Reed was born in Philadelphia, Pennsylvania to comedy actor Roland Lewis Reed (1857–1901) and his wife, Joanna (née Sommer) Reed.
She is remembered for several outstanding stage productions, including The Shanghai Gesture, The Lullaby, The Yellow Ticket and The Wanderer. Her best remembered movie role was as Miss Havisham in the 1934 production of Great Expectations. In this version, however, Miss Havisham was changed from a completely insane woman to an eccentric, who did not wear her wedding veil constantly, and who dies peacefully rather than as a result of suffering burns in a fire.
In the 1950s Reed performed in several early television shows, such as The Philco Television Playhouse, Kraft Television Theatre and The United States Steel Hour. Her grandfather was John "Pop" Reed, a manager of the old Walnut Street Theatre, who donated his skull to be performed in future theatrical versions of Hamlet. Her father died in 1901 when Florence was 18 years old.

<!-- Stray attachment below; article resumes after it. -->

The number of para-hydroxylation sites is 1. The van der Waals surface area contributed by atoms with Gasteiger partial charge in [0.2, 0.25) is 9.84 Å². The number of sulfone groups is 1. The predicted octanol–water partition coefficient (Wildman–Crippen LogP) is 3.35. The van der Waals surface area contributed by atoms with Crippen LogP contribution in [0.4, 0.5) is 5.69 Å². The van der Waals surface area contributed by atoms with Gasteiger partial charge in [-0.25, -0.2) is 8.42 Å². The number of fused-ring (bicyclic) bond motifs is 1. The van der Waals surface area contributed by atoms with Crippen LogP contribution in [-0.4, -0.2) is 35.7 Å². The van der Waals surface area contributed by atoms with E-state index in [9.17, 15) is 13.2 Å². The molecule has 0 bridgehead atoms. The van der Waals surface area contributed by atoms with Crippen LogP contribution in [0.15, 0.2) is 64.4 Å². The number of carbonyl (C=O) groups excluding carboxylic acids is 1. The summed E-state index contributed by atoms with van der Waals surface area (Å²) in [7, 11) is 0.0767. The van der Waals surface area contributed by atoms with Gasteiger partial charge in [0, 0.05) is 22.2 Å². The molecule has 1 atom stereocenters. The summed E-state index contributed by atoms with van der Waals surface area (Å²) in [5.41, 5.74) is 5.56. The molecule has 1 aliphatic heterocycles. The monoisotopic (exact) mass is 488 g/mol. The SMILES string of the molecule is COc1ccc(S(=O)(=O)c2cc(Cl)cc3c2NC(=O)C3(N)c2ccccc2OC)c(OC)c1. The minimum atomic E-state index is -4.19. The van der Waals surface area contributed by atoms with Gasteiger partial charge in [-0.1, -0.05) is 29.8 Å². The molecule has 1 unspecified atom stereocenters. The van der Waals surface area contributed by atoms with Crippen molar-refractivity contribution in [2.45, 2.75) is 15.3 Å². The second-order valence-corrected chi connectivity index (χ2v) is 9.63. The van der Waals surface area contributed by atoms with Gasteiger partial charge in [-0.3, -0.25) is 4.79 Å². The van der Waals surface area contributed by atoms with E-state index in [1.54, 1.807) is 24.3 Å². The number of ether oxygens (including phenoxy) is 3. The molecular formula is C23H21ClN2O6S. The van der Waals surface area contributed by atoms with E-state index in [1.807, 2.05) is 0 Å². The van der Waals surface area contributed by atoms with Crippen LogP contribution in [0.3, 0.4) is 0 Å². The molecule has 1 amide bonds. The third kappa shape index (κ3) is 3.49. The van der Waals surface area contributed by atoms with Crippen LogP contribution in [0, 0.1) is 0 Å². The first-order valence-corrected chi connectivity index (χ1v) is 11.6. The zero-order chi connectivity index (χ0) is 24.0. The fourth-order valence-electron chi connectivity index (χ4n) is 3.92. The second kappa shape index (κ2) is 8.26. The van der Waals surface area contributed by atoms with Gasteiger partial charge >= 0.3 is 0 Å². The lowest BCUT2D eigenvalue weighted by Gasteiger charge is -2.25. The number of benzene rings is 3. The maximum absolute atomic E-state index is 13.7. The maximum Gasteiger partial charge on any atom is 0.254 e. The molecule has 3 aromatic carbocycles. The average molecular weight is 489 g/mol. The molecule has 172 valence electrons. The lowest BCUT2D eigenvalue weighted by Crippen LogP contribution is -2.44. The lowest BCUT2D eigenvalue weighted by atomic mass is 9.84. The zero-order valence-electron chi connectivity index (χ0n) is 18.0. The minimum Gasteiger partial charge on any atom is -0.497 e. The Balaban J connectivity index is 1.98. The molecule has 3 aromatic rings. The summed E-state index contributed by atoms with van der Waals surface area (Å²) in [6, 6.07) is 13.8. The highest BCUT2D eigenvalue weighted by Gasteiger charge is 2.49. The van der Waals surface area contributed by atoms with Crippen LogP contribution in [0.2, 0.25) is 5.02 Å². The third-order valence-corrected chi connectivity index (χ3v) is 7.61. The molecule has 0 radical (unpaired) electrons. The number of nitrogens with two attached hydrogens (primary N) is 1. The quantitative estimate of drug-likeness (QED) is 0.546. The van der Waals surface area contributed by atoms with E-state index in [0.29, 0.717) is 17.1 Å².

Afterward she and her mother came to New York City to seek a career in the theater. She made her first appearance on the stage at Proctor's Fifth Avenue Theatre in New York in 1904 where she gave a monologue by George M. Cohan. She stayed with the Fifth Avenue Theater for years honing her craft.
She also trouped the country with May Irwin in The Widow Jones and played Ophelia to E. H. Sothern's Hamlet. Reed appeared with John Barrymore in The Yellow Ticket (1914) which proved a popular play of the season. Her biggest stage success was as Mother Goddam in The Shanghai Gesture (1926).